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Clinical data
Trade namesTracleer, Stayveer, Safebo
License data
  • AU: X (High risk)
Routes of
By mouth
ATC code
Legal status
Legal status
  • AU: S4 (Prescription only)[2]
  • UK: POM (Prescription only)[3]
  • US: WARNING[1]Rx-only[4]
  • EU: Rx-only[5]
  • In general: ℞ (Prescription only)
Pharmacokinetic data
Protein binding>98%
Elimination half-life5 hours
  • 4-tert-butyl-N-[6-(2-hydroxyethoxy)-5-(2-methoxyphenoxy)-2-(pyrimidin-2-yl)pyrimidin-4-yl]benzene-1-sulfonamide
CAS Number
PubChem CID
CompTox Dashboard (EPA)
ECHA InfoCard100.171.206 Edit this at Wikidata
Chemical and physical data
Molar mass551.62 g·mol−1
3D model (JSmol)
  • CC(C)(C)c1ccc(cc1)S(=O)(=O)Nc2c(c(nc(n2)c3ncccn3)OCCO)Oc4ccccc4OC
  • InChI=1S/C27H29N5O6S/c1-27(2,3)18-10-12-19(13-11-18)39(34,35)32-23-22(38-21-9-6-5-8-20(21)36-4)26(37-17-16-33)31-25(30-23)24-28-14-7-15-29-24/h5-15,33H,16-17H2,1-4H3,(H,30,31,32) checkY
 ☒NcheckY (what is this?)  (verify)

Bosentan, sold under the brand name Tracleer among others, is a dual endothelin receptor antagonist medication used in the treatment of pulmonary artery hypertension (PAH).[4][5]

Bosentan is available as film-coated tablets (62.5 mg or 125 mg) or as dispersable tablets for oral suspension (32 mg).[4]

Medical uses[edit]

Bosentan is used to treat people with moderate pulmonary arterial hypertension and to reduce the number of digital ulcers — open wounds on especially on fingertips and less commonly the knuckles — in people with systemic scleroderma.[4][3][6]


Bosentan is contraindicated in people taking glyburide due to an increased risk of increased liver enzymes and liver damage when these two agents are taken together.[4]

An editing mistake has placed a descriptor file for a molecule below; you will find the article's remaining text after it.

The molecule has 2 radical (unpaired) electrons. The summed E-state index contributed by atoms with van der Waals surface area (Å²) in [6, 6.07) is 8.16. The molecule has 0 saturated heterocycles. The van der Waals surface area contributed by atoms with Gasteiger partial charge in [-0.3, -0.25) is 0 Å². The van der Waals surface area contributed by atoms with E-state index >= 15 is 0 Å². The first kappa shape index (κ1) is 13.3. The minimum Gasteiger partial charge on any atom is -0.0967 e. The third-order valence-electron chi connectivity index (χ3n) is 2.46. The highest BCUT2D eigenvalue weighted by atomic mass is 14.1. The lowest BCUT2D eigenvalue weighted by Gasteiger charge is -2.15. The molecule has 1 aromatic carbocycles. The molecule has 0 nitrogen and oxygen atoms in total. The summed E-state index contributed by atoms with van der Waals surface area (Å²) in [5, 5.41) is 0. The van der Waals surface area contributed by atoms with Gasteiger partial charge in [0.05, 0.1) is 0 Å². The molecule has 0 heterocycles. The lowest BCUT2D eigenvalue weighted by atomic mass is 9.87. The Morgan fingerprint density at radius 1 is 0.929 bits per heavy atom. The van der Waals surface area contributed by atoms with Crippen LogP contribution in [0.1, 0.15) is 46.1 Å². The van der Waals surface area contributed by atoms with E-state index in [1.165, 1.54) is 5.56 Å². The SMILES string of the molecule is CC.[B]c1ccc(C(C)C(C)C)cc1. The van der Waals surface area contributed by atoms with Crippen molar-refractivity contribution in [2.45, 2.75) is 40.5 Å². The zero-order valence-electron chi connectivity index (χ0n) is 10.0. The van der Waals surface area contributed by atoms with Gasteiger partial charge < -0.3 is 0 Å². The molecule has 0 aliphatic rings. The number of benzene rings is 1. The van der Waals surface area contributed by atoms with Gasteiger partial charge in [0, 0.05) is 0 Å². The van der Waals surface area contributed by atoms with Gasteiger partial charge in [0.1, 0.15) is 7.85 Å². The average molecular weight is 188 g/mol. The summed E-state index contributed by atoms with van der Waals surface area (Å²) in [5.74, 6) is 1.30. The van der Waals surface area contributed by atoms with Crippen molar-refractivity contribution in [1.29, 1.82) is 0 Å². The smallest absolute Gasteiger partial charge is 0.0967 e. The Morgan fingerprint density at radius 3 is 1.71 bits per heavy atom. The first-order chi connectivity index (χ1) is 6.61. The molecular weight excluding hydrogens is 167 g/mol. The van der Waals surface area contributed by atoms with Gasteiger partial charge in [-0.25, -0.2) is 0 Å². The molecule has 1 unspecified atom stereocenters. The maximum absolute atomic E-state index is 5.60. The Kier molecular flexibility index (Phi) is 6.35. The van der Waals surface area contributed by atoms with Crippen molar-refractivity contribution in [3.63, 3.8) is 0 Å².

Use of bosentan with cyclosporine is contraindicated because cyclosporine A has been shown to markedly increase serum concentration of bosentan.[4]

Adverse effects[edit]

Bosentan causes harm to fetuses (teratogenic) and it may render hormonal contraceptives ineffective.[4][3]

In the US it is only available from doctors who follow an FDA-mandated risk evaluation and mitigation strategy (REMS) with respect to risks to fetuses and its risks of causing liver damage.[7]

In addition to the risk of causing birth defects and of causing liver damage, bosentan has a high risk of causing edema, pulmonary veno-occlusive disease, decreasing sperm counts, and decreases in hemoglobin and hematocrit.[4][3]

Very common adverse effects (occurring in more than 10% of people) include headache, elevated transaminases, and edema. Common adverse effects (between 1% and 10% of people) include anemia, reduced hemoglobin, hypersensitivity reactions, skin inflammation, itchiness, rashes, red skin, flushing, fainting, heart palpitations, low blood pressure, nasal congestion, gastro-esophageal reflux disease, and diarrhea.[4][3]

Drug interactions[edit]

Bosentan may render hormonal contraceptives ineffective.[4][3]

Mechanism of action[edit]

Bosentan is a competitive antagonist of endothelin-1 at the endothelin-A (ET-A) and endothelin-B (ET-B) receptors. Under normal conditions, endothelin-1 binding of ET-A receptors causes constriction of the pulmonary blood vessels.[8] Conversely, binding of endothelin-1 to ET-B receptors has been associated with both vasodilation and vasoconstriction of vascular smooth muscle, depending on the ET-B subtype (ET-B1 or ET-B2) and tissue.[9] Bosentan blocks both ET-A and ET-B receptors, but is thought to exert a greater effect on ET-A receptors, causing a total decrease in pulmonary vascular resistance.[4]


After oral administration, maximum plasma concentrations of bosentan are attained within 3–5 hours and the terminal elimination half-life (t1/2) is about 5 hours in healthy adult subjects. The exposure to bosentan after intervenous and oral administration is about 2-fold greater in adult patients with pulmonary arterial hypertension than in healthy adult subjects.[10]

Absolute bioavailability of bosentan is about 50% in healthy subjects.[11] Peak plasma concentration of bosentan with the dispersable tablets for oral suspension is 14% less on average compared to peak concentration of the oral tablets.[4]

Bosentan is a substrate of CYP3A4 and CYP2C9. CYP2C19 may also play a role in its metabolism.[4] It is also a substrate of the hepatic uptake transporter organic anion-transporting polypeptides (OATPs) OATP1B1, OATP1B3, and OATP2B1.[12][13]